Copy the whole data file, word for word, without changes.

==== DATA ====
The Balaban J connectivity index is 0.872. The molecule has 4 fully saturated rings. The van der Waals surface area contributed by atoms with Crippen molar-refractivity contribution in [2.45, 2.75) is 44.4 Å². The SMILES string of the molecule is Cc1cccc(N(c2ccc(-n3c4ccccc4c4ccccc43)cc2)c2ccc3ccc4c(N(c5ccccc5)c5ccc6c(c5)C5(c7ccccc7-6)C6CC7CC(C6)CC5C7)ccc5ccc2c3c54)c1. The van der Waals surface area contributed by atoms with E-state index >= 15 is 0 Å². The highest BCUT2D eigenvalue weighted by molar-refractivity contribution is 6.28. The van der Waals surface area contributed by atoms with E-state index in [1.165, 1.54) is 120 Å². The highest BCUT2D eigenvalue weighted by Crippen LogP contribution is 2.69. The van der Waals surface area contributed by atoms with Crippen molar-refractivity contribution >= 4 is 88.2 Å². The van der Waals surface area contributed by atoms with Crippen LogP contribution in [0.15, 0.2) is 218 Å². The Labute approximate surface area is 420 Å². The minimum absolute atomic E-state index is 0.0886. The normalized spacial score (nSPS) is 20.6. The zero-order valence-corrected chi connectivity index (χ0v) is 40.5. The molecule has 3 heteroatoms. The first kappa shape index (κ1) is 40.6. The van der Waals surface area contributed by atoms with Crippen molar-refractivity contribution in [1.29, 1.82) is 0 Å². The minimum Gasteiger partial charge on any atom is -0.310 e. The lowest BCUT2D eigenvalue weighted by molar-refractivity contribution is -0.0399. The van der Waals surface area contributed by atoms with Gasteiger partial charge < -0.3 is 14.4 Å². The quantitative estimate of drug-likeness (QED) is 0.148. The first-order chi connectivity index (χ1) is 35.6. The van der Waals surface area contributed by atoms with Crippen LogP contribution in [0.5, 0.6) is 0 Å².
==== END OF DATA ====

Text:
The Balaban J connectivity index is 0.872. The molecule has 4 fully saturated rings. The van der Waals surface area contributed by atoms with Crippen molar-refractivity contribution in [2.45, 2.75) is 44.4 Å². The SMILES string of the molecule is Cc1cccc(N(c2ccc(-n3c4ccccc4c4ccccc43)cc2)c2ccc3ccc4c(N(c5ccccc5)c5ccc6c(c5)C5(c7ccccc7-6)C6CC7CC(C6)CC5C7)ccc5ccc2c3c54)c1. The van der Waals surface area contributed by atoms with E-state index >= 15 is 0 Å². The highest BCUT2D eigenvalue weighted by molar-refractivity contribution is 6.28. The van der Waals surface area contributed by atoms with E-state index in [1.165, 1.54) is 120 Å². The highest BCUT2D eigenvalue weighted by Crippen LogP contribution is 2.69. The van der Waals surface area contributed by atoms with Crippen molar-refractivity contribution >= 4 is 88.2 Å². The van der Waals surface area contributed by atoms with Crippen LogP contribution in [0.15, 0.2) is 218 Å². The Labute approximate surface area is 420 Å². The minimum absolute atomic E-state index is 0.0886. The normalized spacial score (nSPS) is 20.6. The zero-order valence-corrected chi connectivity index (χ0v) is 40.5. The molecule has 3 heteroatoms. The first kappa shape index (κ1) is 40.6. The van der Waals surface area contributed by atoms with Crippen molar-refractivity contribution in [1.29, 1.82) is 0 Å². The minimum Gasteiger partial charge on any atom is -0.310 e. The lowest BCUT2D eigenvalue weighted by molar-refractivity contribution is -0.0399. The van der Waals surface area contributed by atoms with Gasteiger partial charge < -0.3 is 14.4 Å². The quantitative estimate of drug-likeness (QED) is 0.148. The first-order chi connectivity index (χ1) is 35.6. The van der Waals surface area contributed by atoms with Crippen LogP contribution in [0.5, 0.6) is 0 Å².